How did the Lord take Peter, a man cut from such rough fabric, and refine him into a leader? For one thing, Christ made sure Peter had the kind of life experiences that would shape him into a godly leader. It is in this sense that true leaders are made, not just born.
Experience can be a hard teacher. In Peter’s case the ups and downs of his experience were dramatic and often painful. His life was filled with tortuous zigs and zags. The Lord dragged him through three years of tests and difficulties that gave him a lifetime of the kind of experiences every true leader must endure.
Why did Jesus do this? Did He take some glee in tormenting Peter? Not at all; the experiences—even the difficult ones—were all necessary to shape Peter into the man he needed to become.
He learned, for example, that crushing defeat and deep humiliation often follow hard on the heels of our greatest victories. Just after Christ commended him for his great confession in Matthew 16:16 (“You are the Christ, the Son of the living God”), Peter suffered the harshest rebuke ever recorded of a disciple in the New Testament. One moment Christ called Peter blessed, promising him the keys of the kingdom (Matthew 16:17–19). In the next paragraph, Christ addressed Peter as Satan and said, “Get behind me!” (Matthew 16:23)—meaning, “Don’t stand in My way!”
That incident occurred shortly after Peter’s triumphant confession. Jesus announced to the disciples that He was going to Jerusalem, where He would be turned over to the chief priests and scribes and be killed. Upon hearing that, “Peter took Him aside and began to rebuke Him, saying, ‘God forbid it Lord! This shall never happen to You!’” (Matthew 16:22). Peter’s sentiment is perfectly understandable. But he was thinking only from a human standpoint. He did not know the plan of God. Without realizing it, he was trying to dissuade Christ from the very thing He came to earth to do. As usual, he was speaking when he ought to have been listening. Jesus’ words to Peter were as stern as anything He ever spoke to any individual: “He turned and said to Peter, ‘Get behind Me, Satan! You are a stumbling block to Me; for you are not setting your mind on God’s interests, but man’s’” (Matthew 16:23).
Peter had just learned that God would reveal truth to him and guide his speech as he submitted his mind to the truth. He wasn’t dependent upon a human message. The message he was to proclaim was given to him by God (Matthew 16:17). He would also be given the keys to the kingdom—meaning that his life and message would be the unlocking of the kingdom of God for the salvation of many (Matthew 16:19).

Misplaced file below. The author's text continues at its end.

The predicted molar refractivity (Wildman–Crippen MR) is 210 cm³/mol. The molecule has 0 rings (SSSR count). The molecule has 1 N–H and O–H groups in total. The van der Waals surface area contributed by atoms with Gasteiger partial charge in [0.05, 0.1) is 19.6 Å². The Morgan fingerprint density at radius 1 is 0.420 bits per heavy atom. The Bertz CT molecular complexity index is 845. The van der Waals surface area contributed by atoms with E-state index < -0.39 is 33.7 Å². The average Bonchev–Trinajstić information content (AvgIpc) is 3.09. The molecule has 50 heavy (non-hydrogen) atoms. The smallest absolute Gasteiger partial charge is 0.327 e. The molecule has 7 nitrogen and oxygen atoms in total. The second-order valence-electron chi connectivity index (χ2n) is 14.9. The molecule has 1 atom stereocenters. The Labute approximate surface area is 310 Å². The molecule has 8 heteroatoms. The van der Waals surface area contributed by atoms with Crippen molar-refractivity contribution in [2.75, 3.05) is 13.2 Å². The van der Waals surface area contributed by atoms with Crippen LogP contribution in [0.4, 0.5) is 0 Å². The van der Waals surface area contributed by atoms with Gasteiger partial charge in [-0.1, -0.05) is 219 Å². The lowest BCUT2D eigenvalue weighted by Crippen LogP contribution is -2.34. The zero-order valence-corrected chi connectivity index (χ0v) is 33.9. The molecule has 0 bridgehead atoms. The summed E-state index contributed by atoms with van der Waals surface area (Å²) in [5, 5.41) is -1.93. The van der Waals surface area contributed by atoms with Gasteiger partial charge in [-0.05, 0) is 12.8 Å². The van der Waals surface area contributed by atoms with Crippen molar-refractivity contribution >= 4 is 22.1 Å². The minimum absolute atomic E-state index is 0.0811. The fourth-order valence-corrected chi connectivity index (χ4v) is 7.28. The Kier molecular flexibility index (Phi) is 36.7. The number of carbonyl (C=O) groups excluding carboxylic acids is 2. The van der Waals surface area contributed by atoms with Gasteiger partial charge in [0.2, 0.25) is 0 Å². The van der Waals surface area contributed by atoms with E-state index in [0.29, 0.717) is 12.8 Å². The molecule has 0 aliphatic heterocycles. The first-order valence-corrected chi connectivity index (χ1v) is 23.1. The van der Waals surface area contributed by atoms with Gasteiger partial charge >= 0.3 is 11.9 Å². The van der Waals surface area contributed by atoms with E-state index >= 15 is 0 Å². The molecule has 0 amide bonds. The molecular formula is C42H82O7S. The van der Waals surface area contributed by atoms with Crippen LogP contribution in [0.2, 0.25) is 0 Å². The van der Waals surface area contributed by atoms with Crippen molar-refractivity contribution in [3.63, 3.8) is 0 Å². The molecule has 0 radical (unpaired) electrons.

But now, through the painful experience of being rebuked by the Lord, Peter also learned that he was vulnerable to Satan. Satan could fill his mouth just as surely as the Lord could fill it. If Peter minded the things of men rather than the things of God, or if he did not do the will of God, he could be an instrument of the enemy.
Later, Peter fell victim to Satan again on the night of Jesus’ arrest. This time he learned the hard way that he was humanly weak and could not trust his own resolve. All his boasting promises and earnest resolutions did not keep him from falling. After declaring in front of everyone that he would never deny Christ, he denied Him anyway, and he punctuated his denials with passionate curses. Satan was sifting him as wheat. Thus Peter learned how much chaff and how little substance there was in him and how watchful and careful he must be to rely only on the Lord’s strength.
At the same time, he learned that in spite of his own sinful tendencies and spiritual weaknesses, the Lord wanted to use him and would sustain him and preserve him no matter what.
All those things Peter learned by experience. Sometimes the experiences were bitter, distressing, humiliating, and painful. Other times they were encouraging, uplifting, and perfectly glorious—such as when Peter saw Christ’s divine brilliance on the Mount of Transfiguration. Either way, Peter made the most of his experiences, gleaning from them lessons that helped make him the great leader he became.
So far we’ve considered two of the three key elements of leadership that we can see in Peter’s life: He was made of the right raw material [hyperlink to previous post] and shaped by powerful life experiences. But it is the third key element that is foundational to everything else—the right character qualities. In the days ahead we’ll examine those character qualities that are so evident in the life of Peter.
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